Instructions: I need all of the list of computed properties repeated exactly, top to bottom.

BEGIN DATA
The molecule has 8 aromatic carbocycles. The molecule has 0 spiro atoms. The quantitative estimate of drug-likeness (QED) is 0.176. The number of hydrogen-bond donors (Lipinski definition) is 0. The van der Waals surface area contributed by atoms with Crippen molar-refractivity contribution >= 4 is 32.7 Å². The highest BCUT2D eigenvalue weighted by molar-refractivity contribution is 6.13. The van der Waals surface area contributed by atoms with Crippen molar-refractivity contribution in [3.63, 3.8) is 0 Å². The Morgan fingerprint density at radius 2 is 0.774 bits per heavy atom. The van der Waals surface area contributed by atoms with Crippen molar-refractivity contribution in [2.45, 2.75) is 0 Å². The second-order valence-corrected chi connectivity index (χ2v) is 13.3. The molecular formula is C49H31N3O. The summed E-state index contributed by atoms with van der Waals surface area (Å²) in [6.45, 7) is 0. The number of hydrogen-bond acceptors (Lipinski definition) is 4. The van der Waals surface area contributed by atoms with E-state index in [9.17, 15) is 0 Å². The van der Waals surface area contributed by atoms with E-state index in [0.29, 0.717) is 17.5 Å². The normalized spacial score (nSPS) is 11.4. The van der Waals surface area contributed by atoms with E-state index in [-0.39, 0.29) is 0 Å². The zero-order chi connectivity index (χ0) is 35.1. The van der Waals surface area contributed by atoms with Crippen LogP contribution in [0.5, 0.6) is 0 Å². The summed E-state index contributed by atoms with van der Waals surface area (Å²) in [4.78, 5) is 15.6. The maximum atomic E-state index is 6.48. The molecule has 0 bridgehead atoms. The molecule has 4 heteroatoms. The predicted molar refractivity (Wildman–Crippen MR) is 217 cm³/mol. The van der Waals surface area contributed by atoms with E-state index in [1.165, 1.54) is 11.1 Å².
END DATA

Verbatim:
The molecule has 8 aromatic carbocycles. The molecule has 0 spiro atoms. The quantitative estimate of drug-likeness (QED) is 0.176. The number of hydrogen-bond donors (Lipinski definition) is 0. The van der Waals surface area contributed by atoms with Crippen molar-refractivity contribution >= 4 is 32.7 Å². The highest BCUT2D eigenvalue weighted by molar-refractivity contribution is 6.13. The van der Waals surface area contributed by atoms with Crippen molar-refractivity contribution in [3.63, 3.8) is 0 Å². The Morgan fingerprint density at radius 2 is 0.774 bits per heavy atom. The van der Waals surface area contributed by atoms with Crippen molar-refractivity contribution in [2.45, 2.75) is 0 Å². The second-order valence-corrected chi connectivity index (χ2v) is 13.3. The molecular formula is C49H31N3O. The summed E-state index contributed by atoms with van der Waals surface area (Å²) in [6.45, 7) is 0. The number of hydrogen-bond acceptors (Lipinski definition) is 4. The van der Waals surface area contributed by atoms with E-state index in [9.17, 15) is 0 Å². The van der Waals surface area contributed by atoms with E-state index in [0.29, 0.717) is 17.5 Å². The normalized spacial score (nSPS) is 11.4. The van der Waals surface area contributed by atoms with E-state index in [-0.39, 0.29) is 0 Å². The zero-order chi connectivity index (χ0) is 35.1. The van der Waals surface area contributed by atoms with Crippen LogP contribution in [0.5, 0.6) is 0 Å². The summed E-state index contributed by atoms with van der Waals surface area (Å²) in [4.78, 5) is 15.6. The maximum atomic E-state index is 6.48. The molecule has 0 bridgehead atoms. The molecule has 4 heteroatoms. The predicted molar refractivity (Wildman–Crippen MR) is 217 cm³/mol. The van der Waals surface area contributed by atoms with E-state index in [1.165, 1.54) is 11.1 Å².